David Crosby, Remember My Name


I’m pleased to share my poster design for a documentary making it’s debut at the 2019 Sundance Film Festival, “David Crosby Remember My Name”. I really enjoyed working with the folks at PCH and Vinyl Films, they’re great collaborators. The material for the documentary is rich and it runs deep, so we weren’t lacking for something interesting to say or show for a poster —and the desire was there too. As we wrapped up our initial meeting it the director, A.J. Eaton’s parting note was ‘go bold!’. I think the image by photographer Henry Diltz meets the criteria. Special thanks to David Crosby, director A.J. Eaton and producers Cameron Crowe, Michele Farinola and Greg Mariotti.

Woman of the Year


A designer likes to be noticed. Its gratifying to do work that calls attention to yourself. Its one of the ways that we get more work —often more of the kind of work we want to get. I'm that way. I'm also the kind of designer that feels like the solution should come from the problem —and when you've been handed a piece of (vintage!) artwork by the great Jacques Kaperlik, try not to step all over the thing. That's where I found myself when asked to design for the Criterion Collection edition of George Steven's "Woman of the Year" (1942).

I'm not entirely sure of the original context of Mr. Kaperlik's wonderful illustration, whether it was for a magazine promotion or an unused piece of studio publicity but he thoughtfully left a generous bit of space in the upper right for a title treatment to live. All I knew is that I wanted to be as unobtrusive as possible and --whatever I made-- that it looked like it belonged. Ideally, it would look as if it had always been there.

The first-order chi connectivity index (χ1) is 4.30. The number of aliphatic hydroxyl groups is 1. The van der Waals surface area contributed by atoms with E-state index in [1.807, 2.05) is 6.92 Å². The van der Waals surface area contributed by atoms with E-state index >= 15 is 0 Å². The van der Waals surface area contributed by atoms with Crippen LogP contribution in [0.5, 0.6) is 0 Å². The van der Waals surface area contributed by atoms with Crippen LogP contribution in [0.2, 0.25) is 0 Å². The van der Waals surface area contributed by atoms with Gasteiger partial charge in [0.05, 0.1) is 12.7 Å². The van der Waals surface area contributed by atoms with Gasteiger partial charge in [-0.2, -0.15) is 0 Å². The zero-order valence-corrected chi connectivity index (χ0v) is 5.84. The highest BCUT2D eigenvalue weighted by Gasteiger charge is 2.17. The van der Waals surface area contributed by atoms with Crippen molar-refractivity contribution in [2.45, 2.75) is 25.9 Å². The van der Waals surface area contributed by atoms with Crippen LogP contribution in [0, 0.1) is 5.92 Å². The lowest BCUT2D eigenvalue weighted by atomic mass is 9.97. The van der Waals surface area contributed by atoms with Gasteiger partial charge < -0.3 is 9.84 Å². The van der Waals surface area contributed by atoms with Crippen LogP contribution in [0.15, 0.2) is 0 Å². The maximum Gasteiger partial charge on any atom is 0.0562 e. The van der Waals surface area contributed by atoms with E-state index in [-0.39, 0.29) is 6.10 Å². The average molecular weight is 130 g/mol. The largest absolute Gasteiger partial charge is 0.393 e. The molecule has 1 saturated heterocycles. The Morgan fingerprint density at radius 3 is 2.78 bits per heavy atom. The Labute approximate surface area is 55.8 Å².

Woman of the Year is itself of course, an award so a blue-ribbon medallion of sorts seemed like a natural. I played with a bunch of different shapes and one that radiated like a bright sun, which gave the composition added warmth, won the day. The fun/tricky part was selecting typefaces which suggested golden-age early 40s Hollywood and making the medal appear as if Mr. Kaperlik had something to do with it.

At the time I was solving for the cover image though it wasn't long after that it became apparent that the medallion and ribbon motif presented abundant visual opportunities throughout the package. So as it turns out, even when one designs to be unobtrusive and in the service of an illustration there are still opportunities to show off. Presented here along with the cover is the package interior, samples from the insert as well as samples of the DVD menus.


A Hard Day's Night

On June 24th The Criterion Collection released A Hard Day's Night  in a most spectacular and comprehensive edition. There were many hands on deck for this one and I was one of the designers asked to contribute some cover concepts. Ultimately Criterion went with a solution by the estimable Rodrigo Corral but for a while these were a contender. At the time we hadn't settled on a color solution. There were dozens. Here's four. One for each Beatle.